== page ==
Updated: Nov 30, 2022
Photos by Explore Harriman and Annette of Urban & Outdoor Survival
On September 11th, we joined Urban and Outdoor Survival, this time for a memorial hike on the West Mountain Shelter Loop. This 5.0 mile trail is considered "moderately challenging", three hours average to complete, and has great views.
Besides digitals, always have a waterproof and tear-resistant Tyvek map from the New York-New Jersey Trail Conference.
It was an overcast morning. We gathered in the tucked-in parking area off Seven Lakes Drive, many wearing our nation's colors. In the distance, gunshots could be heard from West Point holding their own 9/11 memorial. Before making our way, UOS founder & leader Marlon Smith stuck Old Glory to his well-packed bug out bag.
Yes, this was a day hike but Marlon and his crew are always prepared for surprise situations with bug outs.
Trying out a new pack - a rugged Eddie Bauer Cargo Backpack 29L, with 600-denier ripstop polyester that has a water repellent finish. The zippers are covered and there are lots of organizational pockets ...oh, plus the sternum strap has a built in whistle, bonus.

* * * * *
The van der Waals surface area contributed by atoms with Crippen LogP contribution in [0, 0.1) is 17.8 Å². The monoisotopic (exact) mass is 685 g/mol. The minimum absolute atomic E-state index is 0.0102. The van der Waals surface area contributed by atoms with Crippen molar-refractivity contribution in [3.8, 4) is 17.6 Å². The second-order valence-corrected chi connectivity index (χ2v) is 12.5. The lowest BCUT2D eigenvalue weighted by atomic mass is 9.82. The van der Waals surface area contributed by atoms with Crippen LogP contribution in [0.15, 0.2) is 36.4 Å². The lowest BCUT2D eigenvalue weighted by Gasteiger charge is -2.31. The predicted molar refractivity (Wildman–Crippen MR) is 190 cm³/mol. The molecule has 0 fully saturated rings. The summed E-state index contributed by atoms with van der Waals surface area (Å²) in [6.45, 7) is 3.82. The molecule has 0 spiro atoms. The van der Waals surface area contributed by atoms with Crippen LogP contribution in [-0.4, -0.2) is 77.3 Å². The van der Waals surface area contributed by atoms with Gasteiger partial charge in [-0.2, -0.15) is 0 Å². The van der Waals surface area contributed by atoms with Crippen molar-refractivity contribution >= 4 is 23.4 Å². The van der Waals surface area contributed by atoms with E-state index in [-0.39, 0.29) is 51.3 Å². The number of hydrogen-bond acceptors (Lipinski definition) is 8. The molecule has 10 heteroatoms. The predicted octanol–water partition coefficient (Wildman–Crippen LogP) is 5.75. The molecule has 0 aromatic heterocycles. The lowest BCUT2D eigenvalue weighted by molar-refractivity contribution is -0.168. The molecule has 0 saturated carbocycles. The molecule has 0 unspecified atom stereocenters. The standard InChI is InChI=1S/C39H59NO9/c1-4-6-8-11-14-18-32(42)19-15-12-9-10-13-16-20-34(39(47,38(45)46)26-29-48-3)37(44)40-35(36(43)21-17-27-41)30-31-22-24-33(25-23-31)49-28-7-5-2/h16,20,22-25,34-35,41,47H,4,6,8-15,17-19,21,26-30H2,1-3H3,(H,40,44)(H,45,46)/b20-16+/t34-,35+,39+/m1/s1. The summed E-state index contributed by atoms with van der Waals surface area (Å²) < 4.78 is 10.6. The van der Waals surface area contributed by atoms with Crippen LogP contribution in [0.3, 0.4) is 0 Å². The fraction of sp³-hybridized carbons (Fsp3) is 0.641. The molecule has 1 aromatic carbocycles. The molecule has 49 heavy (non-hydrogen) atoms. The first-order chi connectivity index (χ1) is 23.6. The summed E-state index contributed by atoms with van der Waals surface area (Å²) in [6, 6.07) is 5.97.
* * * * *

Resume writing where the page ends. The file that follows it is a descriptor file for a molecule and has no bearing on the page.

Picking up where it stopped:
And, you cannot beat the price!
We took to the loop counter-clockwise, uphill rocky climb onto the Appalachian Trail (AT-white). Usually, soon into this section there's a nice stream but unfortunately the park is still pretty dry. At approximately 1.4 miles, we arrived at the first outlook where you can see the Perkins Memorial Tower siting on Bear Mountain and to the right Iona Island and the Hudson River - pretty spectacular.
Lots of photos taken, especially by Annette from the UOS team - it's a running joke about her obsession for pics and vids though she does have a crazy killer camera - the Android Samsung 22 Ultra.
Continuing on the AT, there's a short descent to a valley then a steep climb up to the ridge of West Mountain. We came to the Timp-Torne Trail (TT-blue) junction and followed the joint blue and white blazes (rocky section here) to the second great vantage point of Bear Mountain, Iona Island and the Hudson.
We begin to get the first drops of rain and for the rest of the trail it was light on and off, which felt pretty good but was making things slippery especially with all the premature fallen leaves caused by the drought. The foliage is a big difference from two weeks prior - appears like mid to late fall - and the higher we climbed the barer the trees. Interestingly, right now it's an intense contrast against the super green mossy areas.
Vibrant fall foliage photo by Christina
Soon the trail winds to the west side where there's a view facing Black Mountain. From here you can also see the Palisades Parkway and the Anthony Wayne Rec area where there's lots more parking and another way to access this loop. It's around 1.3 miles to the lean-to from here with a steep descent and more viewpoints along the way.